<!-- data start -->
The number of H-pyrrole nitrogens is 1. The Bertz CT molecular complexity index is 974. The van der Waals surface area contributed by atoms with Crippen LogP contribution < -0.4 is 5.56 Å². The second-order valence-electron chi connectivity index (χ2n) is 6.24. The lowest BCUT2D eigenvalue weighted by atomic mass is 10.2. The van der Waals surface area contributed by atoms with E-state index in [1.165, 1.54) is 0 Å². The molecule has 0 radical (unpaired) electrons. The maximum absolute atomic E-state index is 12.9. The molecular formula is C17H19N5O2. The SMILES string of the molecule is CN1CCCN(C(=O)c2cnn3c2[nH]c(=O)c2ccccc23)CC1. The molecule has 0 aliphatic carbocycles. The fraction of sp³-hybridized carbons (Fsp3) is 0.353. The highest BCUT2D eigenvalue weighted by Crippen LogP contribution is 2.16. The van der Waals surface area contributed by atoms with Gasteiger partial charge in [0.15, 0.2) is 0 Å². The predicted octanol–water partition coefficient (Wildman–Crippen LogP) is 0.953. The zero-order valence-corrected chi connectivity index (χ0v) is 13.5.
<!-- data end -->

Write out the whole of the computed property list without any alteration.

The number of H-pyrrole nitrogens is 1. The Bertz CT molecular complexity index is 974. The van der Waals surface area contributed by atoms with Crippen LogP contribution < -0.4 is 5.56 Å². The second-order valence-electron chi connectivity index (χ2n) is 6.24. The lowest BCUT2D eigenvalue weighted by atomic mass is 10.2. The van der Waals surface area contributed by atoms with E-state index in [1.165, 1.54) is 0 Å². The molecule has 0 radical (unpaired) electrons. The maximum absolute atomic E-state index is 12.9. The molecular formula is C17H19N5O2. The SMILES string of the molecule is CN1CCCN(C(=O)c2cnn3c2[nH]c(=O)c2ccccc23)CC1. The molecule has 0 aliphatic carbocycles. The fraction of sp³-hybridized carbons (Fsp3) is 0.353. The highest BCUT2D eigenvalue weighted by Crippen LogP contribution is 2.16. The van der Waals surface area contributed by atoms with Gasteiger partial charge in [0.15, 0.2) is 0 Å². The predicted octanol–water partition coefficient (Wildman–Crippen LogP) is 0.953. The zero-order valence-corrected chi connectivity index (χ0v) is 13.5.